ASMR is something that a lot of people experience, although they may not know that the sensations they feel have a name. ASMR, or ‘Autonomous Sensory Meridian Response’ describes the tingles and pleasing feelings that arise when people hear certain soothing sounds. It is a relaxing feeling and one that can be difficult to explain to someone who has never had it.
Not everyone can experience ASMR, and even among those who can experience it, the triggers can vary massively. What works for one person could be neutral, or even unpleasant, for others. Let’s take a look at some of the more popular and common ASMR triggers.
The ‘ASMR community’ such as there is, cannot agree on the spoken word. Some people find voices highly distracting, while others find that whispering is a great ASMR trigger for them. Indeed, while there are many ASMR videos that promise “no talking” there are others that focus heavily on whispering and relaxation and that can rack up a huge number of views.
Tapping and Scratching
Tapping and scratching is something that is popular in ASMR videos. Many of them feature women with long tails that tap their fingers on various objects as they move them around the microphone. The rhythmic sound of the tapping can be therapeutic for a lot of people.
Blowing is another sound that some people find to be a good ASMR trigger. Some people will combine blowing with other triggers. These are often done during product reviews where they will unbox a vape (with all of the satisfying crinkling of the packaging) and then drum on the box, whisper their thoughts, and then sample the vape and blow out a cloud of vapor into the microphone. Some will blow ‘into your ears’, which can trigger one of the other key elements of ASMR – the idea of individual attention.
Deliberate, Methodical Movements
Some people experience ASMR when they watch or are the subject of, deliberate methodical movements. It could be that watching someone paint while describing what they are doing is an ASMR trigger for you. Alternatively, it could be that going to the hairdresser or the optician is a trigger. Some people find that having their head touched, in particular, triggers pleasant sensations for them. While going to the hairdresser is perhaps the easiest way of getting that sensation, there are head massagers that offer similar benefits and a fortunate few that can enjoy the benefits by watching a video.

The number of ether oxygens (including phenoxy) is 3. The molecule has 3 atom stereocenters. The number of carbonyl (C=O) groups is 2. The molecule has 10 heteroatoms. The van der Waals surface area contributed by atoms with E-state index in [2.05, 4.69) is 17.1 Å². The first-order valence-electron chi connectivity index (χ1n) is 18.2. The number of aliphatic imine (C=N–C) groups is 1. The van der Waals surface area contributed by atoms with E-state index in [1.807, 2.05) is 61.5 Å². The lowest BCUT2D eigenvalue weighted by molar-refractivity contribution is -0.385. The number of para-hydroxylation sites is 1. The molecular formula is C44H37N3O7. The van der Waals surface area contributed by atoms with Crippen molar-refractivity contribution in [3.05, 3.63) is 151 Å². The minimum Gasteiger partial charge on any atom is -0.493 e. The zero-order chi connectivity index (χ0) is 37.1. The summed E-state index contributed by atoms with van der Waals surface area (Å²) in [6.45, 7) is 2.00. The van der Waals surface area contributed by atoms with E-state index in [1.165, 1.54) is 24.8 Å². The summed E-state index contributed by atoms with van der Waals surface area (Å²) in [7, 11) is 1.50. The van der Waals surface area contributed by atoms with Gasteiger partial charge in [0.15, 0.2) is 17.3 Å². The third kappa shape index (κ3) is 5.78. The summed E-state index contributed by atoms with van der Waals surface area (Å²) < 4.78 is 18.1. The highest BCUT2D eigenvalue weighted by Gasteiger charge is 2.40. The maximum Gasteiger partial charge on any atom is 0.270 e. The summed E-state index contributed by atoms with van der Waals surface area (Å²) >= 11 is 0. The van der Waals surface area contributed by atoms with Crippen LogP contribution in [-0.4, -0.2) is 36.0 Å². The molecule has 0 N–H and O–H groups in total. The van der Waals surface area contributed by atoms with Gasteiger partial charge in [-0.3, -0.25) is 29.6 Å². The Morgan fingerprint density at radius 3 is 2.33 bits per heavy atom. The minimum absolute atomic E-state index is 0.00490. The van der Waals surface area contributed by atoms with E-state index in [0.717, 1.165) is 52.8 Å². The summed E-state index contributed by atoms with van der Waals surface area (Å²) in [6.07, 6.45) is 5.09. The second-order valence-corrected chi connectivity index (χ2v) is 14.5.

Some people experience ASMR in unusual contexts. For example, watching someone doing a very slow, methodical but skilled task, and trying to follow along, can be therapeutic for a lot of people and may even trigger a full ASMR response. It may seem weird if you don’t experience ASMR, but even something like ‘learning how to fold napkins’ can trigger ASMR in someone who is receptive to it.
Does Everyone Get ASRM?
Unfortunately, not everyone can experience ASMR through watching videos. If you are one of the people who does not experience ASMR from audio stimulation, then you may want to try using a multi-pronged head massager. These can offer a similar sensation but without the auditory requirement. Unfortunately, unlike with audio/video experiences, the sensations from a head massager will tend to fade with repeated exposure. Even so, they are a good way of explaining ASMR to someone who does not experience it the ‘traditional way’.
Why do We Feel ASMR?
ASMR can be beneficial for both physical and mental health. It can help us to sleep better, and it can reduce your heart rate while you are watching the video (and shortly after too). Researchers at the University of Sheffield’s Department of Psychology believe that ASMR is a powerful stress-reducing tool that offers similar benefits to mindfulness and meditation.1 It is thought that ASMR operates on a similar principle to how we soothe upset children and how we bond with other people. These are important survival instincts, and the ASMR as a stress-reducer is a protective instinct.
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ASMR can help us to sleep better, can reduce cortisol production and increase serotonin production as well as oxytocin. This means improved well-being and a short-term boost to mental health. Our brains have a number of hardwired survival instincts, such as perception bias, 2 that exist to keep us safe. ASMR is just one of those, and one that we struggle to make use of in the modern Western world.
Remember that a lot of ASMR triggers are quiet, subtle, and involve someone focusing either intently on a task or intently on you. Modern lifestyles leave people isolated and bombarded with information and stimuli from all corners. This means that people are less likely to experience one on one situations during which ASMR could occur. Hence turning to videos for similar stimuli.
Indeed, ASMR is not the only kind of ‘video phenomenon’ that is happening these days. There is another, the ‘Mukbang’ which is becoming increasingly popular in Korea.3 Just as ASMR can help with anxiety and insomnia, the Mukbang (live streaming of eating meals, often while talking to viewers who are also eating) can help with isolation. In Korea, the cultural norm is to eat with people, and single adults or the elderly may not be able to do that, so watching streams of people eating fills that void. ASMR offers a feeling similar to that of human contact for those who are unable (through physical disability or because of mental health issues or social anxiety) to leave the house and can help them to relax if they are struggling to sleep.
ASMR is not a cure for depression, and some experts worry that it may become so popular that it may be marketed as such. Used responsibly, however, it can relieve short-term stress and has an important role to play in improving day to day wellbeing.
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